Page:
It took us 3 hours (inclusive of a 30-minute delay and 30-minute toilet break at an art & craft center) to reach Cu Chi Tunnel, even though the itinerary listed the journey as 2 hours. The 30-minute delay was partly due to the bus not being able to locate another 4 tourists that were supposed to be waited at a particular location for the bus. We could end up like that if we were to take a taxi to somewhere to wait for the tour bus. The supposedly mineral water bottles to be provided(included in the package) were not given to us even upon request. The guide was able to ‘act blur’ and told us there weren’t any drink included. The tour of the tunnel, which lasted about one and a half hours, was a bit rush - even though the guide was friendly and put in effort to explain the related story of the tunnel - as the sky were turning dark.


I went inside and through the tunnel, which I suggest you should try if you’re physically capable of doing so. It is unlike to collapse since this should be built with some concrete material for tourism.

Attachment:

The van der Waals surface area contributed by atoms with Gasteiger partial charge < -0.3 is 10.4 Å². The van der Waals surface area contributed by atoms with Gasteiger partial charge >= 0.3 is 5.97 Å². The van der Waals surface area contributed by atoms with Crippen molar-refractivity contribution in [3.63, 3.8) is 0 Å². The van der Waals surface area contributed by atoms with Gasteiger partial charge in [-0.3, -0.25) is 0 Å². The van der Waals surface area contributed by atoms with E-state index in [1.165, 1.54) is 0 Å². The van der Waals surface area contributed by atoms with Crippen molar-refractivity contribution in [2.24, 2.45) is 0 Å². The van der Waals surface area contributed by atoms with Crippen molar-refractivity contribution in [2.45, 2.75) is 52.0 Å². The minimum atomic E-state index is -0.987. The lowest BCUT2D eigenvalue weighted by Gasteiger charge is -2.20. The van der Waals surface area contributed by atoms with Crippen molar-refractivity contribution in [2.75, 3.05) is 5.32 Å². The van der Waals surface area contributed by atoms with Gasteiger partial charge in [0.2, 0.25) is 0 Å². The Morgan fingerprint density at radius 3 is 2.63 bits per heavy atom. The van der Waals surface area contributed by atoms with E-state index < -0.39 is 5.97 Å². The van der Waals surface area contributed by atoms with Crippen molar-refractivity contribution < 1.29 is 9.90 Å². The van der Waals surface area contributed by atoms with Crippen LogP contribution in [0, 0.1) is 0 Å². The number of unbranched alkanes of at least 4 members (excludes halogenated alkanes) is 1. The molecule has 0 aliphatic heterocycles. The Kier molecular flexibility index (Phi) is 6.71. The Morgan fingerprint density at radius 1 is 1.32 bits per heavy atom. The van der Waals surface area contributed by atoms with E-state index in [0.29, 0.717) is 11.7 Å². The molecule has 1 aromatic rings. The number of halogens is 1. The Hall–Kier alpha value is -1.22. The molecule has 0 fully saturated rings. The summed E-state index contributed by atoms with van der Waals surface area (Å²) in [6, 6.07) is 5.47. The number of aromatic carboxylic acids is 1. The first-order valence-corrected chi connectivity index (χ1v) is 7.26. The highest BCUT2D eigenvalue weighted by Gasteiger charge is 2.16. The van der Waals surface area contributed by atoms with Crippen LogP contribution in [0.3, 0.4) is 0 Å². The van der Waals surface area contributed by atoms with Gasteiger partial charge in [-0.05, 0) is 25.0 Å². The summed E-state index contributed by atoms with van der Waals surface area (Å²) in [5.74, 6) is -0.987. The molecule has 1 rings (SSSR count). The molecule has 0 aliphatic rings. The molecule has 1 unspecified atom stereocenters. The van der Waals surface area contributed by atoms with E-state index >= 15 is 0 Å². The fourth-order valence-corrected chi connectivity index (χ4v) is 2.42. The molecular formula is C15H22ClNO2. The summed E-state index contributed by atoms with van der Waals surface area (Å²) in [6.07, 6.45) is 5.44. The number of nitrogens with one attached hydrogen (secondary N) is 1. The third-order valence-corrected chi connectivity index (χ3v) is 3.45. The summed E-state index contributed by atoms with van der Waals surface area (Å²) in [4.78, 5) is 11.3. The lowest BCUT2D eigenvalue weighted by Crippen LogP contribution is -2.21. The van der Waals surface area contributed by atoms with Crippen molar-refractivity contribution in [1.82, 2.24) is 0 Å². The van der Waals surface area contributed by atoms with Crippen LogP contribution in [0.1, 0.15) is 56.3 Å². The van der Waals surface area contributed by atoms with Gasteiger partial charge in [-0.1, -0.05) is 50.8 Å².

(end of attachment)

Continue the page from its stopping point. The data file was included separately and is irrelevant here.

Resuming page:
If it is a real left-over tunnel by the Viet Cong, I won’t go inside even if it can survive until today (~40 years after Vietnam War). There was an old left-over tank which you can push up its turret if you have enough strength. You can if an old man could do it ☺ I wanted to try firing AK47 but dropped the idea due to a long queue. It was pretty expensive. For those of us who had free live firing during the NS time, we should be thankful.